Snapper bag limit cuts will make way for commercial fishing

July 28, 2013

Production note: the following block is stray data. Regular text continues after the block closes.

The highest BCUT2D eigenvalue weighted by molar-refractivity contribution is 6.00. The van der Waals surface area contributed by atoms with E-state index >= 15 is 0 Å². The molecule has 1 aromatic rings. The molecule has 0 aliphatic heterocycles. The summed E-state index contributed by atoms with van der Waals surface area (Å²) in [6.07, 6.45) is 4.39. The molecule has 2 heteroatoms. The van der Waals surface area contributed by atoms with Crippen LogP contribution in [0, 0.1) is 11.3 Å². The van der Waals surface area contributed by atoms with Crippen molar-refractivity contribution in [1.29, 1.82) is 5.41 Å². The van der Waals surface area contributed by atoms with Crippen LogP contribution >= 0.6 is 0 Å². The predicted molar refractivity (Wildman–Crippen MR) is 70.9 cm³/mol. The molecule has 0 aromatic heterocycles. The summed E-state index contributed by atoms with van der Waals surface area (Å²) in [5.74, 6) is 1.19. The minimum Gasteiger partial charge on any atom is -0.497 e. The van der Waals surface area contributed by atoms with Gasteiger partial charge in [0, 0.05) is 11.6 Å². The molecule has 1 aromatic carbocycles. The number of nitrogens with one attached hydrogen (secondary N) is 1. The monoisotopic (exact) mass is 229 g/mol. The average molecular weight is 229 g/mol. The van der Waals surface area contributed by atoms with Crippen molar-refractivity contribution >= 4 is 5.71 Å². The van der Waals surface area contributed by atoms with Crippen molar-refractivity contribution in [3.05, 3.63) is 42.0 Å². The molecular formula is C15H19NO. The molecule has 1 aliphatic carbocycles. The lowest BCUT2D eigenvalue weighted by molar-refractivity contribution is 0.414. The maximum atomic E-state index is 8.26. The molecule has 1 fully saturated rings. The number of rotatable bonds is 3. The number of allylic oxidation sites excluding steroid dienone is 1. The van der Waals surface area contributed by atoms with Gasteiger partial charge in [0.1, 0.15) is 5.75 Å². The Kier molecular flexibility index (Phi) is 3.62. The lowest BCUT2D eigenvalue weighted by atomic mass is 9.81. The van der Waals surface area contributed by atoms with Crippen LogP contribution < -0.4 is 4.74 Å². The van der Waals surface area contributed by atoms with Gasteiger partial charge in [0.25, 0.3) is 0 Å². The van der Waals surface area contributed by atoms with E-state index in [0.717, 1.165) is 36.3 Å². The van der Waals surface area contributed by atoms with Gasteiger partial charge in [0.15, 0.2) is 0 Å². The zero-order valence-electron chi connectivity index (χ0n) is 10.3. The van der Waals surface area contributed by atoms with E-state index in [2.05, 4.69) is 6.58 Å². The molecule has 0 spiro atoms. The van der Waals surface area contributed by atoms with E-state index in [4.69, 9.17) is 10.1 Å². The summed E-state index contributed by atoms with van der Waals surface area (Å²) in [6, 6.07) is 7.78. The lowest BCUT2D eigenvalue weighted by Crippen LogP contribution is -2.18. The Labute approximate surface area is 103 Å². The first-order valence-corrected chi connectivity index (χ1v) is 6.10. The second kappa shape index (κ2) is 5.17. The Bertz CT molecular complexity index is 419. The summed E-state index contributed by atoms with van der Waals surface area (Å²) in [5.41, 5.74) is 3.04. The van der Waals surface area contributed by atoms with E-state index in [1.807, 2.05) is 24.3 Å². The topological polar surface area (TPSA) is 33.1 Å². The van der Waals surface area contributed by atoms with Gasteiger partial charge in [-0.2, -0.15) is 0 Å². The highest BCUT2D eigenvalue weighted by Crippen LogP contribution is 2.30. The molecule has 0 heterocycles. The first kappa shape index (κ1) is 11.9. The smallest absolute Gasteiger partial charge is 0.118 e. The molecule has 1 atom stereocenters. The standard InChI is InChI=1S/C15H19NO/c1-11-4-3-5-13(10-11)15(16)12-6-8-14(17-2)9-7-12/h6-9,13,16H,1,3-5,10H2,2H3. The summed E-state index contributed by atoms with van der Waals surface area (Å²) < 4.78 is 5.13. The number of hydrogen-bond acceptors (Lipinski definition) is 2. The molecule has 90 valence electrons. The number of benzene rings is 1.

Recreational fishers may be forced to take bag limit cuts of up to 40% to make way for commercial quota. That’s because there’s simply not enough snapper in the area from North Cape to Cape Runaway to sustain demand. Our information reveals that the snapper stock level in the Bay of Plenty is much worse compared to levels in northern areas. In fact, it’s so low it’s in real danger of collapse. The latest snapper stock assessment is nearly finished. The 13-year gap since the last evaluation is too long. Decisions the MPI (Ministry of Primary Industries) make this year about the “Snapper 1” fishery will determine the future of our snapper fishing. You need to know that fisheries managers could consider taking the easy route by imposing a bag limit decrease of up to 40% on recreational fishers. This response would load most of the cost of rebuilding stocks on recreational fishers. We object to any bag limit reductions until destructive and wasteful commercial fishing methods are stopped. Hundreds of thousands of undersized fish are killed and dumped each year using bulk trawling methods. We think this blatant waste of our precious seafood is abhorrent. The quota system largely leaves it up to commercial fishers to decide where and how they want to catch snapper in this area. This hands-off management approach has been bad for the Bay. What’s worse, the shift away from longline toward trawl and Danish seine has seen more of the catch coming from the Bay of Plenty and less from other areas. From 1994 to 2012 the commercial catch in the Bay of Plenty increased by two thirds (67%), while over the same period it decreased in East Northland and the Hauraki Gulf by over 20 %. Changes are coming and we need to be ready. LegaSea is rallying support so we can effectively oppose these changes and stand up for our rights as recreational fishers. Clearly, the Government has not held up their end of the bargain, to regularly assess the sustainability of this key inshore fishery, and we should not be penalised while blatant commercial waste continues. If you value your snapper fishing we need your help. Please visit our website to register for our email updates and make a contribution today.